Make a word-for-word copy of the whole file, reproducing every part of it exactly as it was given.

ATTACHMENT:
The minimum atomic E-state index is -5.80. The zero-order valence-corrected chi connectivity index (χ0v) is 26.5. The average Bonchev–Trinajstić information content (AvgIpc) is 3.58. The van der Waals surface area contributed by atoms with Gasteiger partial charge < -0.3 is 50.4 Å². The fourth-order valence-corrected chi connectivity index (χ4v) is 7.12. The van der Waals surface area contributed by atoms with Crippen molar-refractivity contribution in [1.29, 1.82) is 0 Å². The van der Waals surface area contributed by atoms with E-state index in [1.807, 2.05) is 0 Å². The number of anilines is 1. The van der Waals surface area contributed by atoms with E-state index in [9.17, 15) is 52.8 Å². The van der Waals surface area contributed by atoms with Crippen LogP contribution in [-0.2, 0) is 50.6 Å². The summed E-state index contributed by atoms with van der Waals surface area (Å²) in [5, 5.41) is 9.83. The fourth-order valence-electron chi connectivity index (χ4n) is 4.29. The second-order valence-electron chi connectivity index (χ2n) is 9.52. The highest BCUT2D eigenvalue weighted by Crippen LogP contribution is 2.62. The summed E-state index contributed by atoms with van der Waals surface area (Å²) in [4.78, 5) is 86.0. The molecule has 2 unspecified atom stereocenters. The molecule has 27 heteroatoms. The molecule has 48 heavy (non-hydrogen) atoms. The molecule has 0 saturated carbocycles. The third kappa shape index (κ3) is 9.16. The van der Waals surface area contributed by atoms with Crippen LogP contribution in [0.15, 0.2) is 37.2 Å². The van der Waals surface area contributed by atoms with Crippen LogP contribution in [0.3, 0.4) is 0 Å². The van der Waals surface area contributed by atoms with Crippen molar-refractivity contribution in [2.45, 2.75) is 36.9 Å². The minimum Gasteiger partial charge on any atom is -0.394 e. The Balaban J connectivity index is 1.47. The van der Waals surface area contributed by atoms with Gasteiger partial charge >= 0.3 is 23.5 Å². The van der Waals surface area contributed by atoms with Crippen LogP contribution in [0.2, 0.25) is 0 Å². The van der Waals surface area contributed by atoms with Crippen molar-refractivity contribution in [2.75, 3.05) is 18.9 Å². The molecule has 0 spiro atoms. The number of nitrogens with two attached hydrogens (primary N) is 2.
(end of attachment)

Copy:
The minimum atomic E-state index is -5.80. The zero-order valence-corrected chi connectivity index (χ0v) is 26.5. The average Bonchev–Trinajstić information content (AvgIpc) is 3.58. The van der Waals surface area contributed by atoms with Gasteiger partial charge < -0.3 is 50.4 Å². The fourth-order valence-corrected chi connectivity index (χ4v) is 7.12. The van der Waals surface area contributed by atoms with Crippen molar-refractivity contribution in [1.29, 1.82) is 0 Å². The van der Waals surface area contributed by atoms with E-state index in [1.807, 2.05) is 0 Å². The number of anilines is 1. The van der Waals surface area contributed by atoms with E-state index in [9.17, 15) is 52.8 Å². The van der Waals surface area contributed by atoms with Crippen LogP contribution in [-0.2, 0) is 50.6 Å². The summed E-state index contributed by atoms with van der Waals surface area (Å²) in [5, 5.41) is 9.83. The fourth-order valence-electron chi connectivity index (χ4n) is 4.29. The second-order valence-electron chi connectivity index (χ2n) is 9.52. The highest BCUT2D eigenvalue weighted by Crippen LogP contribution is 2.62. The summed E-state index contributed by atoms with van der Waals surface area (Å²) in [4.78, 5) is 86.0. The molecule has 2 unspecified atom stereocenters. The molecule has 27 heteroatoms. The molecule has 48 heavy (non-hydrogen) atoms. The molecule has 0 saturated carbocycles. The third kappa shape index (κ3) is 9.16. The van der Waals surface area contributed by atoms with Crippen LogP contribution in [0.15, 0.2) is 37.2 Å². The van der Waals surface area contributed by atoms with Crippen LogP contribution in [0.3, 0.4) is 0 Å². The van der Waals surface area contributed by atoms with Crippen molar-refractivity contribution in [2.45, 2.75) is 36.9 Å². The minimum Gasteiger partial charge on any atom is -0.394 e. The Balaban J connectivity index is 1.47. The van der Waals surface area contributed by atoms with Gasteiger partial charge >= 0.3 is 23.5 Å². The van der Waals surface area contributed by atoms with Crippen LogP contribution in [0.2, 0.25) is 0 Å². The van der Waals surface area contributed by atoms with Crippen molar-refractivity contribution in [2.75, 3.05) is 18.9 Å². The molecule has 0 spiro atoms. The number of nitrogens with two attached hydrogens (primary N) is 2.